Stop cutting trees at Point Mallard
THE DECATUR DAILY:

For more than 30 years, the Point Mallard trail has provided the citizens of Decatur and visitors with the only piece of riverfront property for viewing and enjoying that is not privately owned by industry. It has existed in harmony with the golf course and with the rest of the park. Recently there has been massive tree cutting and clearing along the trail.

I called Parks and Recreation more than a month ago to voice my concern and was told that permission was given to cut a "few" diseased trees under 3" in diameter so that the golfers would get a better view of the river. I visited the trail and found that many more trees that were mature and healthy had been cut. At that time, I counted (conservatively) 89 trees that were not diseased and were over 3" in diameter. As of today they are still cutting.

These trees provide food, shelter and protection for the abundance of wildlife that lives along the river. The trees also provide protection for the hikers, bikers and runners from the cold and wind in the winter and from the hot sun in the summer. The deep roots of the trees prevent the erosion of the banks of the river. The trees are a part of the natural beauty of the park. Natural trail systems in other cities are held in high regard and these cities are awarded for the preservation of these trails.

Let the citizens of Decatur do the same and save and preserve the last piece of riverfront property that is open to families and visitors of Decatur.

Pam Duke

Decatur

Federal forest sell-off rewards Bush's backers
THE DECATUR DAILY:

The current administration has increased timber sales from public lands under pretexts of controlling wildfires and helping forest recovery after wind or fire damage by cutting down the trees. President Bush needed a better rapid rewards program, so his 2007 budget proposal will sell 300,000 acres of national forests, 3,200 acres in Alabama. The land purchased for national forests in the South was not beautiful forests that politicians wanted to keep pristine. It was eroding land that had been clearcut, farmed and abused, and had to be protected from normal use to protect the watersheds. While we value the forests as beautiful places that provide clean water, recreation and wildlife habitat, Bush values the land as a commodity to sell.

For almost 100 years, 25 percent of the money from timber sales went to local governments. This plan worked while many trees were being cut, but the amount decreased because the public did not like timber production, and Mother Nature often interfered. Congress passed an act in 2000 that provides payments based on the three highest years of timber sales. Bush proposes to sell the land and stop payments since the land will be subdivisions, malls, industrial sites and waterfront or mountain estates, back on the tax rolls.

The parcels to be sold are supposedly outlying and difficult to manage, but local and district forest service personnel were not involved in making selections. It appears that land was chosen for real estate value, along with Smith Lake in Bankhead, the Blackwater River in Conecuh and around the Talladega units.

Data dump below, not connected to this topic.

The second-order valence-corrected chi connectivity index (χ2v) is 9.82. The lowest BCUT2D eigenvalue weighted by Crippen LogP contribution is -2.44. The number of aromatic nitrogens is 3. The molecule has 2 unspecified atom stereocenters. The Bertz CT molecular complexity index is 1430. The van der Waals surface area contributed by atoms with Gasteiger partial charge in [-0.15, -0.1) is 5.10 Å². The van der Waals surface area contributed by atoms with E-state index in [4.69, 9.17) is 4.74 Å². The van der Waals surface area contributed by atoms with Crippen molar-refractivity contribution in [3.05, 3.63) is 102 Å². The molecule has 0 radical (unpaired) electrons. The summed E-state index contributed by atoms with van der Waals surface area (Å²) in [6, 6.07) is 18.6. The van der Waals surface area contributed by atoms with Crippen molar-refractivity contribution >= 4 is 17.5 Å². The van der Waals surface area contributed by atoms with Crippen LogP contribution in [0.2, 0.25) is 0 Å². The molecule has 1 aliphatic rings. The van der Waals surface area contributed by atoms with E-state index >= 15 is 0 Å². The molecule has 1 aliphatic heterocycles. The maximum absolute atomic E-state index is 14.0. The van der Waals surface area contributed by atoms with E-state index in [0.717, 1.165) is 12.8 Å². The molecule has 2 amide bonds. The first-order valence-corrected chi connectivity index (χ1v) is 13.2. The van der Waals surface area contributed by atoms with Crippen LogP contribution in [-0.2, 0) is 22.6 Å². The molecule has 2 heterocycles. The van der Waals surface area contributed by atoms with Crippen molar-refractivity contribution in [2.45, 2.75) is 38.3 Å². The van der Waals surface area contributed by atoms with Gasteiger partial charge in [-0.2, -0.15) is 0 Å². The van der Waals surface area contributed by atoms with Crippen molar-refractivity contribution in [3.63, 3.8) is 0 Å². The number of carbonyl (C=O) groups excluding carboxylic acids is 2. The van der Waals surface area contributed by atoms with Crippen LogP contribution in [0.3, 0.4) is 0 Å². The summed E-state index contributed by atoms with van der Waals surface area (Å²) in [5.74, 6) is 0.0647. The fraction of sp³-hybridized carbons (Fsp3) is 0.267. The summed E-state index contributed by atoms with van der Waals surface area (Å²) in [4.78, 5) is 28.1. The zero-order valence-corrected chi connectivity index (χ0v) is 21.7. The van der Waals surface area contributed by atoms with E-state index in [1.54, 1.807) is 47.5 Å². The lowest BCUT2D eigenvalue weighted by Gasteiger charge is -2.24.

Bush's deficit-reduction scheme eliminates an "entitlement program" and rewards rich supporters, for him a win-win situation. Once the sell-off starts, where will it end? What do we and future generations lose, what is gained, and by whom?

Hank Byrnes

Hillsboro

Line-item veto would reduce federal deficit
THE DECATUR DAILY:

In a recent letter, F. E. Morgan informed us that when President Bush assumed the presidency in January 2001, the United States had a $236 billion surplus. Though President Bush is partially to blame for the deficit, the 535 members of Congress need to share the blame.

Secondly, though we were receiving more taxes than we were spending during the Clinton administration, we still owed money to other nations. In May, 2000, our nation owed $5.7 trillion to foreign investors.

The problem is not getting revenue from taxes. The problem is that Congress and the president are not controlling spending. Congress is spending our money by adding pork to bills, and the president is not vetoing the bills and informing the people of the country why. Passing a line-item veto would solve this problem.

Arthur Laffer theorized, the less taxes a person has to pay, the more money the economy will receive through taxes. Despite lower tax rates, the U.S. Treasury is receiving more tax revenue than it did the previous year. People will not shelter as much money as they will when they get taxed at astronomical rates. Spending your money on something you want instead of giving it to the government stimulates the economy and creates jobs.

President Bush's tax cuts did not benefit the rich only. All of the tax percentage brackets were lowered by 2 percent and a 10 percent bracket for lower-wage earners was introduced. Should the government penalize people who are innovative for being successful?

President Clinton used Halliburton to perform services for our service members while they were in Bosnia. He also bombed Yugoslavia and deployed our service members to the Balkans without Congressional approval. Why didn't you complain about his illegal actions?

Carl E. Noyes Sr.

Huntsville